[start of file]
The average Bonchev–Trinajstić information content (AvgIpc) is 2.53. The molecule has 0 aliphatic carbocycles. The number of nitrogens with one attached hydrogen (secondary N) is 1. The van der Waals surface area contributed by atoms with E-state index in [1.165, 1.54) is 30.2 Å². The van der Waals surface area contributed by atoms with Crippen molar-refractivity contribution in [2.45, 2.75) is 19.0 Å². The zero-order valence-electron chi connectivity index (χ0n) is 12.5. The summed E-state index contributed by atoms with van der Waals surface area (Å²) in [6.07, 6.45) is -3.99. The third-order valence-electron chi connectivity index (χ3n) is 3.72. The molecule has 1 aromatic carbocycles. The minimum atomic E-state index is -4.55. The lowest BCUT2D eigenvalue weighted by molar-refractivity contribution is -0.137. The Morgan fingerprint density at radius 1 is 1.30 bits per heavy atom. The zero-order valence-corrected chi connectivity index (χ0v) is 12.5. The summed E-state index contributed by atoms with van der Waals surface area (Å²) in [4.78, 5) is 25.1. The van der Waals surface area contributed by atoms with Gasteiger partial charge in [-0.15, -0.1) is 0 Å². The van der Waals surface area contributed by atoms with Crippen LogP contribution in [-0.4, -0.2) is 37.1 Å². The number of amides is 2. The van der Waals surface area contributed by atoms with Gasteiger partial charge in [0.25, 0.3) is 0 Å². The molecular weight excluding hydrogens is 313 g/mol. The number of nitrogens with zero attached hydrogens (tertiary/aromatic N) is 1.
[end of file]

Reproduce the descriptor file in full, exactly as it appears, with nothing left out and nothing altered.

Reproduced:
The average Bonchev–Trinajstić information content (AvgIpc) is 2.53. The molecule has 0 aliphatic carbocycles. The number of nitrogens with one attached hydrogen (secondary N) is 1. The van der Waals surface area contributed by atoms with E-state index in [1.165, 1.54) is 30.2 Å². The van der Waals surface area contributed by atoms with Crippen molar-refractivity contribution in [2.45, 2.75) is 19.0 Å². The zero-order valence-electron chi connectivity index (χ0n) is 12.5. The summed E-state index contributed by atoms with van der Waals surface area (Å²) in [6.07, 6.45) is -3.99. The third-order valence-electron chi connectivity index (χ3n) is 3.72. The molecule has 1 aromatic carbocycles. The minimum atomic E-state index is -4.55. The lowest BCUT2D eigenvalue weighted by molar-refractivity contribution is -0.137. The Morgan fingerprint density at radius 1 is 1.30 bits per heavy atom. The zero-order valence-corrected chi connectivity index (χ0v) is 12.5. The summed E-state index contributed by atoms with van der Waals surface area (Å²) in [4.78, 5) is 25.1. The van der Waals surface area contributed by atoms with Gasteiger partial charge in [-0.15, -0.1) is 0 Å². The van der Waals surface area contributed by atoms with Crippen LogP contribution in [-0.4, -0.2) is 37.1 Å². The number of amides is 2. The van der Waals surface area contributed by atoms with Gasteiger partial charge in [0.25, 0.3) is 0 Å². The molecular weight excluding hydrogens is 313 g/mol. The number of nitrogens with zero attached hydrogens (tertiary/aromatic N) is 1.